Through all the claims and counterclaims, one truth did emerge: Neither Miles’ nor Phelps’ pills actually contained tomatoes. “Tomato pills were a joke,” says Andrew F. Smith. Of the tomato pills that were analyzed, none included a trace of the plant. It seems that the men’s main concern was less the health of their clients and more the health of their bank accounts.
But the tomato pills were effective in a couple unlikely ways. “There was a huge placebo effect,” Smith says. “Psychology plays such an important part if you think taking pills will help you with a specific ailment.”
The tomato pills were also mostly innocuous (they were essentially laxatives), which is more than can be said for other treatments at the time. Indigestion and other common ailments were often attributed to impure blood, and Miles and Phelps promised their pill could purify patients’ blood. But, in fact, most of these afflictions were likely caused by ingesting a potent slurry of polluted water and eating a diet high in salt, fat, and starch, and low in fruits and vegetables. At the very least, the tomato pill craze gave physicians something harmless to offer patients instead of mercury pills.
The battle over tomato pills ended abruptly in late 1839. It’s not clear exactly what transpired, but Phelps and Miles either came to an agreement or simply realized that it wasn’t in their financial interests to continue the war. Though tomato pills continued to be sold, Phelps ended his national advertising campaign in the spring and Miles in the summer. Miles went on to own a healthy tract of real estate in Ohio, though he continued to self-describe as a physician. Phelps founded a successful life insurance company in Connecticut and sold his tomato pills through the early 1850s.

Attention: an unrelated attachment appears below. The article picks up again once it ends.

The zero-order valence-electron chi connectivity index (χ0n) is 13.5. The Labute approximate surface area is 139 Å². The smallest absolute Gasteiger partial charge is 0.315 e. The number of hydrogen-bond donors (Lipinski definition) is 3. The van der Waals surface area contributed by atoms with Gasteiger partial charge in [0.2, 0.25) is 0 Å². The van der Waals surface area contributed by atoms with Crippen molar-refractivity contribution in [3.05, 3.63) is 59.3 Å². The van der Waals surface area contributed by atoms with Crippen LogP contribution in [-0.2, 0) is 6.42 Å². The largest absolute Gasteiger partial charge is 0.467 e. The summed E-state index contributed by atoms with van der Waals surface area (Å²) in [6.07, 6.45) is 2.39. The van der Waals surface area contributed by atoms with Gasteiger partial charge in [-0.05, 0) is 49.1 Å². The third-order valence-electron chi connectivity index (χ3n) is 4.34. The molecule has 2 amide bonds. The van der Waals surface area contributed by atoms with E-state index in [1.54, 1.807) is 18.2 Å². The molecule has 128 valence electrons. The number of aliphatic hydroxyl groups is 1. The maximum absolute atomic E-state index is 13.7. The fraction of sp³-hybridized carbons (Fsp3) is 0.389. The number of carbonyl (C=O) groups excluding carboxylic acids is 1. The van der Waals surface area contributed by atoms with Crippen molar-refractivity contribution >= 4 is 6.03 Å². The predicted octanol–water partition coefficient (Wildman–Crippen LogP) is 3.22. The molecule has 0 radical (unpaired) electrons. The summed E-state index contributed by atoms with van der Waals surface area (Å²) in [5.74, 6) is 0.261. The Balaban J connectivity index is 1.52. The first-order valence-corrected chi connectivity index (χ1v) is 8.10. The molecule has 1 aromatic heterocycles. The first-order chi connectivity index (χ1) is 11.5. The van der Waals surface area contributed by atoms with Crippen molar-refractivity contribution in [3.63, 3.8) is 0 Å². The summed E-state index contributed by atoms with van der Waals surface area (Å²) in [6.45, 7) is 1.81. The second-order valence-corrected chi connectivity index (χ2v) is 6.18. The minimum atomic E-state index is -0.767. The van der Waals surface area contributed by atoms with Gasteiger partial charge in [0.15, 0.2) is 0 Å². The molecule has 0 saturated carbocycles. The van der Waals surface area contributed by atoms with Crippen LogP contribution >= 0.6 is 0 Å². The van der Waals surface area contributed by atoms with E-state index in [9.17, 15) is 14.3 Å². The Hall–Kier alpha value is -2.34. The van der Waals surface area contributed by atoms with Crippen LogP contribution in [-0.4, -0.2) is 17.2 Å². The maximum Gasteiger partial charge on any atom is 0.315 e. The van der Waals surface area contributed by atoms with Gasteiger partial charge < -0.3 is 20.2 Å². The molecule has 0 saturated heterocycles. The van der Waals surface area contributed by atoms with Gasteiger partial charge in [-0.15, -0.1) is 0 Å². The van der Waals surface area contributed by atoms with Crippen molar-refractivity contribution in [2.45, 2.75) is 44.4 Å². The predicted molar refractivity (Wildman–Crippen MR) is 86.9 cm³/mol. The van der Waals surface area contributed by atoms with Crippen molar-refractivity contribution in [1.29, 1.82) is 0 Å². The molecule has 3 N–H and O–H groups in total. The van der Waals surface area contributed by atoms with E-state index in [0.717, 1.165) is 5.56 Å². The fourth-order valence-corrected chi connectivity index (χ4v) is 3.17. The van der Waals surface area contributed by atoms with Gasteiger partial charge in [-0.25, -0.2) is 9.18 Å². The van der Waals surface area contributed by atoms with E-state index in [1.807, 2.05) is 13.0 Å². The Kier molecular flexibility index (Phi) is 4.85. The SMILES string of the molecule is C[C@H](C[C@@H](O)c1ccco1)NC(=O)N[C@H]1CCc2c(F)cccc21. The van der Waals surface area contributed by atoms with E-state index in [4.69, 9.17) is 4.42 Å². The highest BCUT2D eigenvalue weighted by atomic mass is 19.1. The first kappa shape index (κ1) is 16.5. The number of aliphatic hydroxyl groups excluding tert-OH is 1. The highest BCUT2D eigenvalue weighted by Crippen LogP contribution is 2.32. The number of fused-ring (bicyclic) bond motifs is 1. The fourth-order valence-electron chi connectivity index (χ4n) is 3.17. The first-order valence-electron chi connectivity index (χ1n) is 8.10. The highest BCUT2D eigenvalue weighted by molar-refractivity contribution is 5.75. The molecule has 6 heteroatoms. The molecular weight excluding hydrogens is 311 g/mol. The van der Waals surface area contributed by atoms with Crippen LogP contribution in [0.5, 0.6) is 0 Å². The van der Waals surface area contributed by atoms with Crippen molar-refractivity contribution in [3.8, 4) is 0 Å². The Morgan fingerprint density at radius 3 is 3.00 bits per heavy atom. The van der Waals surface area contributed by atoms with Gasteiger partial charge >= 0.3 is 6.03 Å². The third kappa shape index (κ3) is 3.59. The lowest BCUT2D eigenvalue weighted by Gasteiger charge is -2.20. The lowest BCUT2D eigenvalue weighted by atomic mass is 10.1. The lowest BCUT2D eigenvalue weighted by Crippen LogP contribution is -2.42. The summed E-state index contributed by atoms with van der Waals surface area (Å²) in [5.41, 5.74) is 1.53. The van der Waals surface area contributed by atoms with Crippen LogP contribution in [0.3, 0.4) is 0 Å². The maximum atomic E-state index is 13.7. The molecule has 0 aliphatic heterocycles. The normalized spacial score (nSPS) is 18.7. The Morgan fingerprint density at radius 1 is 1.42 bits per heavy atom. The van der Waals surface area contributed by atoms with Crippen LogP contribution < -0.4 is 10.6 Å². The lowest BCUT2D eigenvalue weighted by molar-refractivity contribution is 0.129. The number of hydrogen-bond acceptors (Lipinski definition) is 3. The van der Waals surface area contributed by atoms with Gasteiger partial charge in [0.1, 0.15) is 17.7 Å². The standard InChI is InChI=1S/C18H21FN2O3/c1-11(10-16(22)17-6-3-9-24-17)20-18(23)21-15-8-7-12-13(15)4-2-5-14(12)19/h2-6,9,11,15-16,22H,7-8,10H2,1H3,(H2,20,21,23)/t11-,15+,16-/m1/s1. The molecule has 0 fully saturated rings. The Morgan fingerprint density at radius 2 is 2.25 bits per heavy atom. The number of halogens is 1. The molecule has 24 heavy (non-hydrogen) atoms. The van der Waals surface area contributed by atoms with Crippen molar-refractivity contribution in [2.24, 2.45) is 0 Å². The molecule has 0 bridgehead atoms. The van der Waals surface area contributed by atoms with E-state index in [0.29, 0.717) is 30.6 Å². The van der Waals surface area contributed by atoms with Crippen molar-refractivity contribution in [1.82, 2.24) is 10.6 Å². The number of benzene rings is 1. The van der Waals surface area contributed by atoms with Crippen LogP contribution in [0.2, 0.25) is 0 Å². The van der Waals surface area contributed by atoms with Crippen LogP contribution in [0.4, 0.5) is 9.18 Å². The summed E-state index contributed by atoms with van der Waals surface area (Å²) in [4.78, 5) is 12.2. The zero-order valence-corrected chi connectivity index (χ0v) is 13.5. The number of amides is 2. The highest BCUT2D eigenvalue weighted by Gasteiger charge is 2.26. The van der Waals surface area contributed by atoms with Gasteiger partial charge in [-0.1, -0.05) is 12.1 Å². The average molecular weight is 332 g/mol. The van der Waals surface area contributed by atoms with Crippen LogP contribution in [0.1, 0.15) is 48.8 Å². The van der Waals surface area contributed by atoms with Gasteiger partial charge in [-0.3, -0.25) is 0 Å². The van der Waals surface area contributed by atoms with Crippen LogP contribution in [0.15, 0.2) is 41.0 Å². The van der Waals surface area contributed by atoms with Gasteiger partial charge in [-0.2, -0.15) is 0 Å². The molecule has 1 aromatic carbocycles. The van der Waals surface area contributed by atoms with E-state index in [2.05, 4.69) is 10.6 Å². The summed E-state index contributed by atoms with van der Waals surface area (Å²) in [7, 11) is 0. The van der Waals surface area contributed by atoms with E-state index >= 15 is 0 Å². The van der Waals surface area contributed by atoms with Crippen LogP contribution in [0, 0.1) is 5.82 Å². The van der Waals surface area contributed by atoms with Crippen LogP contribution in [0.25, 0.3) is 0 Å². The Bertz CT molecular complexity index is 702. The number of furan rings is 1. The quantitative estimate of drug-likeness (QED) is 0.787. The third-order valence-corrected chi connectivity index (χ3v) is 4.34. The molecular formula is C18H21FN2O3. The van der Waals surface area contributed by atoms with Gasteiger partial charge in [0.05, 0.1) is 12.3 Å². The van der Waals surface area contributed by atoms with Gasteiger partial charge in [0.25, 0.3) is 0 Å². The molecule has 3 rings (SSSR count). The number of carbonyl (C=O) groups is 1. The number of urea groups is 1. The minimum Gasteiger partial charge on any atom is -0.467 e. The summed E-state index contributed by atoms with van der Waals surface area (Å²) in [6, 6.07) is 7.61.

With fewer ads circulating and some physicians publicly denouncing tomato pills, the buzz abated and sales dwindled. And yet, tomato pills had piqued Americans’ interest in the scarlet fruit. Even as the tomato pill craze fizzled, Americans continued to gobble up tomatoes at breakfast, lunch, and dinner.
Tomatoes were served as main courses and side dishes, and with eggs, meat, and fish. There were savory tomato pies and sweet tomato tarts. Tomatoes were made into soups, jams, jellies, and ketchup. One journalist wrote in 1842 that he liked his tomatoes “fried in butter, and in lard, broiled and basted with butter, stewed with and without bread, with cream and butter.” A writer for the London Observer described the many tomato-centric meals he consumed while staying at a Wisconsin hotel in 1841: “At breakfast we had five or six plates of the scarlet fruit pompously paraded and eagerly devoured … At dinner, tomatoes encore, in pies and patties, mashed in side dishes, and dried in the sun like figs; at tea, tomato conserves, and preserved in maple sugar … ”
Cookbooks, magazines, and seed catalogues all picked up on the trend, praising tomatoes’ delicious, healthful, and fashionable qualities. “Within 10 years, tomatoes went from relatively little consumption to the queen of the vegetable market,” says Smith. By the early 1850s, millions of bushels of tomatoes were grown in New England alone. Tomato pills may have been a sham, but America’s love of tomatoes was the real deal.